Referring specifically to FIG. 1, a vapor pocket 55 results during operation of the separator 11 if vapor bubbles are present in the input stream in the conduit 19. Such vapor bubbles are forced against the impeller supporting plate 37 and, due to the radial gravity vector existing within the rotating separator 11, these vapor bubbles tend to float on the fluid within the input impeller chamber 39 along the axis of the separator 11. As additional vapor bubbles are fed to the separator 11, and specifically the impeller chamber 39, the vapor pocket 55 will tend to expand radially within the chamber 39, encompassing increasing areas of that chamber and rendering larger portions of the impeller veins 41 ineffective. It will be understood that these veins 41 are capable of generating a pressure increase which is sufficient to balance the increased pressure generated by the radial gravitational vector within the rotating separator 11 if fluid exists within the chamber 39. If the chamber 39 is partially filled with air, however, the veins 41 generate a reduced pressure differential and the pressure in the input conduit 19 may ultimately become ineffective for pumping fluid into the system. Thus, the pressure drop through the system is substantially increased and the flow rate through the system is drastically reduced. As mentioned previously, it has been necessary, in order to overcome this difficulty in prior systems, to discontinue the rotation of the separator 11. When this was accomplished, the vapor accumulation 55 was permitted to float within the chamber 39 to the upper wall of the outer cylinder 13 so that, when the system was again rotated, this vapor accumulation was pumped by the fluid flow within the main cavity 14 toward the impeller chamber 51, floating at the axis of the rotating system 11, for exhaust through the oil exit conduit 23. Such required intermittent operation of the device reduced the system efficiency substantially.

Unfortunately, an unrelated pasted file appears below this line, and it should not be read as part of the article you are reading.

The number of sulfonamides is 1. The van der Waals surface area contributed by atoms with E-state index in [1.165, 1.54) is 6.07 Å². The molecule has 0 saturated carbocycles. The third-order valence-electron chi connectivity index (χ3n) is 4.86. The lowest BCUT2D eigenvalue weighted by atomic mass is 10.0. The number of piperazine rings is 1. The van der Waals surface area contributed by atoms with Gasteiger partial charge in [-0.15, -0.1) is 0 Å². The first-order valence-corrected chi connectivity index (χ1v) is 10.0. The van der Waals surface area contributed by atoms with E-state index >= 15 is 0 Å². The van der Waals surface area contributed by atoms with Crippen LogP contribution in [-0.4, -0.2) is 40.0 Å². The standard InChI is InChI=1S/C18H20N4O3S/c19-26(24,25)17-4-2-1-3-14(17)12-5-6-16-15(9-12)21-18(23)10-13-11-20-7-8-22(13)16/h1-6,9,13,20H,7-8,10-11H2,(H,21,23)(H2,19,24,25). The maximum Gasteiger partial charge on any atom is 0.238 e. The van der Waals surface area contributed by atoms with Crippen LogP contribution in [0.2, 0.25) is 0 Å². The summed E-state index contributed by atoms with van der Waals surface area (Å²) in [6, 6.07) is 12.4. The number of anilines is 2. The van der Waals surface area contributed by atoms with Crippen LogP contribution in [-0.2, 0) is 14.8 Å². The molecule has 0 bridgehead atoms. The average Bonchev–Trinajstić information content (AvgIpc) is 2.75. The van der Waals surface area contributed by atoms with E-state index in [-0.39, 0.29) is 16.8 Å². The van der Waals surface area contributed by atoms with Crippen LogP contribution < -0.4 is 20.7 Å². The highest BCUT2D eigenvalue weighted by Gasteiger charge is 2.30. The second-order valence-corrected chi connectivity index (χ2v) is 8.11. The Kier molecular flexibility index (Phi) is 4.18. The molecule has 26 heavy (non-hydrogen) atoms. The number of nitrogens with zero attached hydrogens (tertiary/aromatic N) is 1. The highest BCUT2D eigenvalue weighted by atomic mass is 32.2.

The first embodiment of the present invention, as best shown in FIGS. 1, 2 and 3, provides plural relatively small apertures 57 drilled in a circular pattern about the axis of the separator 11 through the impeller support plate 37. The apertures 57 are preferably of small enough diameter to present a substantial flow impedance to liquids but large enough to present a relatively small impedance to vapor flow. Thus, the accumulated vapor concentration 55 is permitted to flow directly through the impeller support plate 37 from the impeller housing 39 to the main separator cavity 43, and typically into the center of the separator cavity 43 at a location within the oil/water cylindrical interface, such that the vapor flows directly into the pure oil cylindrical mass at the center of the separator 11. The vapor within the main separator cavity 43, due to the radial gravitational vector, will tend to accumulate along the axis of the separator 11 and, due to the fluid flow at the axis, will flow out the oil exhaust conduit 23 to be discharged with the oil. In operation, therefore, the accumulated vapor pocket 55 will be maintained at a size approximately equal to that shown in FIG. 1. Thus, as the outer radial extremities of the vapor pocket 55 extend beyond the orifices 57, the vapor will pass, as shown by the arrows 59, into the main separator chamber 43. As the vapor pocket 55 is reduced, its circular perimeter will decrease to a position within the orifices 57, and flow of input liquid from the conduit 19 will be impeded by the high liquid flow impedance of the orifices 57. By way of example, the orifices 57 may have a diameter of 0.0325 inches, and the thickness of the impeller mounting plate 37 may be 0.25 inches. Since, as explained above, the outer circumference of the accumulated vapor pocket 55 will be maintained at approximately the same diameter as the position of the orifices 57, it is preferable that the orifices 57 be maintained as close to the axis of the separator 11 as possible to reduce the size of the vapor pocket 55.